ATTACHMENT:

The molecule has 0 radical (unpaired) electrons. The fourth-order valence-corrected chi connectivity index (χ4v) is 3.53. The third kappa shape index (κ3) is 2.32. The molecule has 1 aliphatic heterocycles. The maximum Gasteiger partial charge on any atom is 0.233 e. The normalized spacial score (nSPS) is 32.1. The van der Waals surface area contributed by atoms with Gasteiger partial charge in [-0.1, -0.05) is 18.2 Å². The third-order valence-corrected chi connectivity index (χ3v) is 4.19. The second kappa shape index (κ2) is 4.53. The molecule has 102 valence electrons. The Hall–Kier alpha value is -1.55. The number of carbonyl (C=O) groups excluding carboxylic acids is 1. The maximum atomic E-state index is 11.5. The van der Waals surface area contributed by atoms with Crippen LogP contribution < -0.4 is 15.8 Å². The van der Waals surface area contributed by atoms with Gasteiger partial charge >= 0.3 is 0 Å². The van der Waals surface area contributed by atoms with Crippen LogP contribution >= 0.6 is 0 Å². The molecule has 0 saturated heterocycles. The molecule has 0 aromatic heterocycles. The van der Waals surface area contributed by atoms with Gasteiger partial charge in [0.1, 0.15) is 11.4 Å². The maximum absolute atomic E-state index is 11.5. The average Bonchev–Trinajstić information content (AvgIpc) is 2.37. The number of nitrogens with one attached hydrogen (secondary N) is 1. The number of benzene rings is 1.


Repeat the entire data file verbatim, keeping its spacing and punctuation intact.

The molecule has 0 radical (unpaired) electrons. The fourth-order valence-corrected chi connectivity index (χ4v) is 3.53. The third kappa shape index (κ3) is 2.32. The molecule has 1 aliphatic heterocycles. The maximum Gasteiger partial charge on any atom is 0.233 e. The normalized spacial score (nSPS) is 32.1. The van der Waals surface area contributed by atoms with Gasteiger partial charge in [-0.1, -0.05) is 18.2 Å². The third-order valence-corrected chi connectivity index (χ3v) is 4.19. The second kappa shape index (κ2) is 4.53. The molecule has 102 valence electrons. The Hall–Kier alpha value is -1.55. The number of carbonyl (C=O) groups excluding carboxylic acids is 1. The maximum atomic E-state index is 11.5. The van der Waals surface area contributed by atoms with Crippen LogP contribution < -0.4 is 15.8 Å². The van der Waals surface area contributed by atoms with Gasteiger partial charge >= 0.3 is 0 Å². The van der Waals surface area contributed by atoms with Crippen LogP contribution >= 0.6 is 0 Å². The molecule has 0 saturated heterocycles. The molecule has 0 aromatic heterocycles. The van der Waals surface area contributed by atoms with Gasteiger partial charge in [0.1, 0.15) is 11.4 Å². The maximum absolute atomic E-state index is 11.5. The average Bonchev–Trinajstić information content (AvgIpc) is 2.37. The number of nitrogens with one attached hydrogen (secondary N) is 1. The number of benzene rings is 1.